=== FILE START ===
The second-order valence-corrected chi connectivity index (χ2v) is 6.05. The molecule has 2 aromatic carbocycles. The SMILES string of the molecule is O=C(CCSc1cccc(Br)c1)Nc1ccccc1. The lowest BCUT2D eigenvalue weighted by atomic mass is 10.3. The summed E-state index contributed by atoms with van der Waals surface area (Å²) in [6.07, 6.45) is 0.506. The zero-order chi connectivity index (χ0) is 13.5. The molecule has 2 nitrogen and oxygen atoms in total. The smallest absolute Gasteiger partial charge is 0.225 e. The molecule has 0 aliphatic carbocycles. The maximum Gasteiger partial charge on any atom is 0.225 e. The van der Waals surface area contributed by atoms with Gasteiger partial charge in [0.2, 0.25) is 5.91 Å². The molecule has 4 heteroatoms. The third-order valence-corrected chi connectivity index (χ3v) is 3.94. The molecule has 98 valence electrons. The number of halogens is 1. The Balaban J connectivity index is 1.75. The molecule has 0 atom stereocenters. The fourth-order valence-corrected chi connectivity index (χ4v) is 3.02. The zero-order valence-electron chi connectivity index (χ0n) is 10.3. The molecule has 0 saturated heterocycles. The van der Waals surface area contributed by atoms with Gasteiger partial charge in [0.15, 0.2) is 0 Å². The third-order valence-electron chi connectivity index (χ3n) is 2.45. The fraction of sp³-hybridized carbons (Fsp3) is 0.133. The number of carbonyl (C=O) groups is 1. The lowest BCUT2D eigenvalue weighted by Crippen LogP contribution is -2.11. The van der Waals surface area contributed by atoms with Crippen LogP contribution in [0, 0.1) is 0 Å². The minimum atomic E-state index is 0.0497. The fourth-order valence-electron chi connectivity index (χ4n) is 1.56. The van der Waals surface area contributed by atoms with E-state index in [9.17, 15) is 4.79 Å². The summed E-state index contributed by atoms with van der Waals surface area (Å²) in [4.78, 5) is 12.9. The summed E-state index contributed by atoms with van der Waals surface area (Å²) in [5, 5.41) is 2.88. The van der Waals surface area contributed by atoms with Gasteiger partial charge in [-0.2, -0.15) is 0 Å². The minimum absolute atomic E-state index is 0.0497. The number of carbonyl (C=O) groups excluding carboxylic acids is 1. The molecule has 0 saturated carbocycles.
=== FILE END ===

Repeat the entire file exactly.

The second-order valence-corrected chi connectivity index (χ2v) is 6.05. The molecule has 2 aromatic carbocycles. The SMILES string of the molecule is O=C(CCSc1cccc(Br)c1)Nc1ccccc1. The lowest BCUT2D eigenvalue weighted by atomic mass is 10.3. The summed E-state index contributed by atoms with van der Waals surface area (Å²) in [6.07, 6.45) is 0.506. The zero-order chi connectivity index (χ0) is 13.5. The molecule has 2 nitrogen and oxygen atoms in total. The smallest absolute Gasteiger partial charge is 0.225 e. The molecule has 0 aliphatic carbocycles. The maximum Gasteiger partial charge on any atom is 0.225 e. The van der Waals surface area contributed by atoms with Gasteiger partial charge in [0.2, 0.25) is 5.91 Å². The molecule has 4 heteroatoms. The third-order valence-corrected chi connectivity index (χ3v) is 3.94. The molecule has 98 valence electrons. The number of halogens is 1. The Balaban J connectivity index is 1.75. The molecule has 0 atom stereocenters. The fourth-order valence-corrected chi connectivity index (χ4v) is 3.02. The zero-order valence-electron chi connectivity index (χ0n) is 10.3. The molecule has 0 saturated heterocycles. The van der Waals surface area contributed by atoms with Gasteiger partial charge in [0.15, 0.2) is 0 Å². The third-order valence-electron chi connectivity index (χ3n) is 2.45. The fraction of sp³-hybridized carbons (Fsp3) is 0.133. The number of carbonyl (C=O) groups is 1. The lowest BCUT2D eigenvalue weighted by Crippen LogP contribution is -2.11. The van der Waals surface area contributed by atoms with Crippen LogP contribution in [0, 0.1) is 0 Å². The minimum atomic E-state index is 0.0497. The fourth-order valence-electron chi connectivity index (χ4n) is 1.56. The van der Waals surface area contributed by atoms with E-state index in [9.17, 15) is 4.79 Å². The summed E-state index contributed by atoms with van der Waals surface area (Å²) in [4.78, 5) is 12.9. The summed E-state index contributed by atoms with van der Waals surface area (Å²) in [5, 5.41) is 2.88. The van der Waals surface area contributed by atoms with Gasteiger partial charge in [-0.2, -0.15) is 0 Å². The minimum absolute atomic E-state index is 0.0497. The number of carbonyl (C=O) groups excluding carboxylic acids is 1. The molecule has 0 saturated carbocycles.